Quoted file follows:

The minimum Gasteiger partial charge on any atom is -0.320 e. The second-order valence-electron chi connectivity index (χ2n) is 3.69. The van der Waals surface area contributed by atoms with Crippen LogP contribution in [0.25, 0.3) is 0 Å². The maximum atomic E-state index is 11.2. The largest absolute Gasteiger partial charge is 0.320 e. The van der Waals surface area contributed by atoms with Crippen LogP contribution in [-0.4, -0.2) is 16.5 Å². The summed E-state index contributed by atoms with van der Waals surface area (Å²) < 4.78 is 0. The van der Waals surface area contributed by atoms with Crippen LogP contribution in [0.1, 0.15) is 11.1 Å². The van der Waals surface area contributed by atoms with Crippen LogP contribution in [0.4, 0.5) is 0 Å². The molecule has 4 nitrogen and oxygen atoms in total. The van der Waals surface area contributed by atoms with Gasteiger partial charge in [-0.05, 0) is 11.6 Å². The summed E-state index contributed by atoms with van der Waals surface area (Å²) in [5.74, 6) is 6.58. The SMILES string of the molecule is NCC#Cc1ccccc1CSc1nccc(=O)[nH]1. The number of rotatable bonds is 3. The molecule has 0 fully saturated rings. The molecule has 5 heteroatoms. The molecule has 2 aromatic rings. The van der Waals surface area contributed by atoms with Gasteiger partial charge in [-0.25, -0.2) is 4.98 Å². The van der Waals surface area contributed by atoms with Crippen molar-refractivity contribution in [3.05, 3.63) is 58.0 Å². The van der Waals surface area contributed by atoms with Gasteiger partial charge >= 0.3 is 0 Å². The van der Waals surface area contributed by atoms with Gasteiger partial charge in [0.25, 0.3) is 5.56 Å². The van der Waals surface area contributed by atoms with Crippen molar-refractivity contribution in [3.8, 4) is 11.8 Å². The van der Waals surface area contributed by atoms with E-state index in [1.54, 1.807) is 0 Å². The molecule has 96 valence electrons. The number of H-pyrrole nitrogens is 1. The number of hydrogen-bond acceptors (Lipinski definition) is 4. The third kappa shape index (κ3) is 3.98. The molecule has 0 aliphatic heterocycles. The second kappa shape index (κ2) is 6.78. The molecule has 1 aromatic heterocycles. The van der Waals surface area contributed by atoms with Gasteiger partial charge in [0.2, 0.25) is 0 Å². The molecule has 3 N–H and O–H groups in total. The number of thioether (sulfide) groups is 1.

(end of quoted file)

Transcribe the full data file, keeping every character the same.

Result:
The minimum Gasteiger partial charge on any atom is -0.320 e. The second-order valence-electron chi connectivity index (χ2n) is 3.69. The van der Waals surface area contributed by atoms with Crippen LogP contribution in [0.25, 0.3) is 0 Å². The maximum atomic E-state index is 11.2. The largest absolute Gasteiger partial charge is 0.320 e. The van der Waals surface area contributed by atoms with Crippen LogP contribution in [-0.4, -0.2) is 16.5 Å². The summed E-state index contributed by atoms with van der Waals surface area (Å²) < 4.78 is 0. The van der Waals surface area contributed by atoms with Crippen LogP contribution in [0.1, 0.15) is 11.1 Å². The van der Waals surface area contributed by atoms with Crippen LogP contribution in [0.4, 0.5) is 0 Å². The molecule has 4 nitrogen and oxygen atoms in total. The van der Waals surface area contributed by atoms with Gasteiger partial charge in [-0.05, 0) is 11.6 Å². The summed E-state index contributed by atoms with van der Waals surface area (Å²) in [5.74, 6) is 6.58. The SMILES string of the molecule is NCC#Cc1ccccc1CSc1nccc(=O)[nH]1. The number of rotatable bonds is 3. The molecule has 0 fully saturated rings. The molecule has 5 heteroatoms. The molecule has 2 aromatic rings. The van der Waals surface area contributed by atoms with Gasteiger partial charge in [-0.25, -0.2) is 4.98 Å². The van der Waals surface area contributed by atoms with Crippen molar-refractivity contribution in [3.05, 3.63) is 58.0 Å². The van der Waals surface area contributed by atoms with Gasteiger partial charge >= 0.3 is 0 Å². The van der Waals surface area contributed by atoms with Gasteiger partial charge in [0.25, 0.3) is 5.56 Å². The van der Waals surface area contributed by atoms with Crippen molar-refractivity contribution in [3.8, 4) is 11.8 Å². The van der Waals surface area contributed by atoms with E-state index in [1.54, 1.807) is 0 Å². The molecule has 96 valence electrons. The number of H-pyrrole nitrogens is 1. The number of hydrogen-bond acceptors (Lipinski definition) is 4. The third kappa shape index (κ3) is 3.98. The molecule has 0 aliphatic heterocycles. The second kappa shape index (κ2) is 6.78. The molecule has 1 aromatic heterocycles. The van der Waals surface area contributed by atoms with Gasteiger partial charge in [0.2, 0.25) is 0 Å². The molecule has 3 N–H and O–H groups in total. The number of thioether (sulfide) groups is 1.